Great Plains Studies, Center for


Date of this Version

Summer 1982


Great Plains Quarterly Vol. 2, No. 3, Summer 1982, pp. 157-67.


Copyright 1982 by the Center for Great Plains Studies, University of Nebraska-Lincoln


In psychology and psychoanalysis, nostalgic reaction refers to the behavior of people separated from familiar places and familiar pasts. Used professionally, the expression encompasses the entire range of behavior exhibited by the uprooted. It is used here in a limited sense to describe the efforts, both physical and imaginative, made by migrants from Europe and eastern North America to adjust t~ a difficult and unfamiliar landscape. Cut off from their homelands, migrants to the Canadian prairies and to the northern plains in general were forced to make a home of a new and, as one of them put it, "naked land." For most, arrival on the plains was the equivalend of a moon landing. (The analogy is not fanciful; to enrich their understanding of the problems of adjustment to an alien environment, American astronauts were required to read Walter Prescott Webb's classic study of the Great Plains.) Even settlers accustomed to continental conditions were overwhelmed by the enormities of the region. German Catholics from the Ukraine and Ukrainians from Poland were dumbfounded by the emptiness of the plains and by the length and severity of the winters. For the Ukrainians, wrote Myrna Kostash, the first nostalgia was longing for the early spring and the blossoming plum and cherry trees of their homeland while the prairie offered only poplar saplings, willow brush, and grasses, still under the snow.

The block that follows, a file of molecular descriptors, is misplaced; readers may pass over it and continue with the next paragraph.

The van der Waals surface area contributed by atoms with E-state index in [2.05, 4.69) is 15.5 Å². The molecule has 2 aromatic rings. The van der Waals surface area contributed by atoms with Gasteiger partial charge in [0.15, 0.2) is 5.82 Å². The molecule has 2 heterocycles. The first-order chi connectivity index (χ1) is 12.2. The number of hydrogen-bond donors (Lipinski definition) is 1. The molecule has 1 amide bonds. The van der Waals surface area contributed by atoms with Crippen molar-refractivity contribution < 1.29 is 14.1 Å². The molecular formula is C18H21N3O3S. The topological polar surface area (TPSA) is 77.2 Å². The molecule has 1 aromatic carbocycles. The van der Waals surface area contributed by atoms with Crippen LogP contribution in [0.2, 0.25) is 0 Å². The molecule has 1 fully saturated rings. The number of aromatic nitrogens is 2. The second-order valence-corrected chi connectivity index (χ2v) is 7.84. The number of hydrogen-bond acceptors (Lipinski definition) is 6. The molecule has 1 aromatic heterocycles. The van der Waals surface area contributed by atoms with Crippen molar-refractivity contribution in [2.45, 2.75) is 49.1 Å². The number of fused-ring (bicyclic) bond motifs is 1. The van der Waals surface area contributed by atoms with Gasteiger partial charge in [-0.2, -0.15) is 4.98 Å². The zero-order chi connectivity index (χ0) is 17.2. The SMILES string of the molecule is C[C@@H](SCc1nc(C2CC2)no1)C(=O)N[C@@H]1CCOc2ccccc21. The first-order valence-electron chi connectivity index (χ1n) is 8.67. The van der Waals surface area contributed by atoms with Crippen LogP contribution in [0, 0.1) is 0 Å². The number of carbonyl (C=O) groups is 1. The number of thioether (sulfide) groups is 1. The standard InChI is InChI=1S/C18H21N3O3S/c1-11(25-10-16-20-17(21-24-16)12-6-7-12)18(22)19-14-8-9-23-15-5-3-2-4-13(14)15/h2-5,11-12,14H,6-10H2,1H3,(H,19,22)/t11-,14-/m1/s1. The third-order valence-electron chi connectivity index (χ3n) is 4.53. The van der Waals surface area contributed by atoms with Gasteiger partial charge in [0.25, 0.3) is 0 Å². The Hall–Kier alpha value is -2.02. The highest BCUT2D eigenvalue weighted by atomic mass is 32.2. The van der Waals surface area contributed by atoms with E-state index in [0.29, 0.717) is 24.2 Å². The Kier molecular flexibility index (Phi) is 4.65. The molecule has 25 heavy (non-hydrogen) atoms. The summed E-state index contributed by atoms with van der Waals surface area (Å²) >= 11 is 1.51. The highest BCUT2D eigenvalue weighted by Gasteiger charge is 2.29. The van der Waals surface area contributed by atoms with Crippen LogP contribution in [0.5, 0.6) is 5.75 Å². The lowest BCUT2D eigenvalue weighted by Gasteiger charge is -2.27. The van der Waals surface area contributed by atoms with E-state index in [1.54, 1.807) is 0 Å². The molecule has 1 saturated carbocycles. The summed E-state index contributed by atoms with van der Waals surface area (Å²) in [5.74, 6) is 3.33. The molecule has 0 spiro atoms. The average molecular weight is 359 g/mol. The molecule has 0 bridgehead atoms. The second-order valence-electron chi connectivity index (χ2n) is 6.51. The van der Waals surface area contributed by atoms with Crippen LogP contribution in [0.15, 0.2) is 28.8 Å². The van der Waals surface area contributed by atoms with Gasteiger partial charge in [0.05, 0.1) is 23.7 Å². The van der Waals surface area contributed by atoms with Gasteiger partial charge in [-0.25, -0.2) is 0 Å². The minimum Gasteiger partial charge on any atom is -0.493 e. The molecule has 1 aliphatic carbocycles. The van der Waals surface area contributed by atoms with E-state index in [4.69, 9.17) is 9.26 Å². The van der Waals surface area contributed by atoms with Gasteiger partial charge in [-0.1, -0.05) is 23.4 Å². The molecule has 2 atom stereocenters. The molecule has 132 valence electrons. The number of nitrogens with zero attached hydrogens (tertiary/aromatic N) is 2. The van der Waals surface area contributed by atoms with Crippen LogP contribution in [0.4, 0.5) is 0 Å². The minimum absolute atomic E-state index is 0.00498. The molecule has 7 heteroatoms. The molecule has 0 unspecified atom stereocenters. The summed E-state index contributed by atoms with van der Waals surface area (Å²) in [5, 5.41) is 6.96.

The dimensions of the problem posed by the loss of home and the need to make a new one were the subject of a poignant memoir by Welshman Evan Davies, who homesteaded with his friend David James on the southern edge of the Saskatchewan parkland:

I felt very low, and I believe David James did too. This was so unlike what we had imagined back in Wales. We had visualised a green country with hills around, and happy people as neighbours-no doubt a naive outlook on so drastic a venture, but one common to many people emigrating at the time. There was something so impersonal about this prairie, something that shattered any hope of feeling attached to it or even building a home on it. Any moment now, I thought as we trotted along, we'll come to our piece of land. Any moment! What is there to make it different from the rest of the land we've come through since yesterday morning? Nothing. Nothing at all.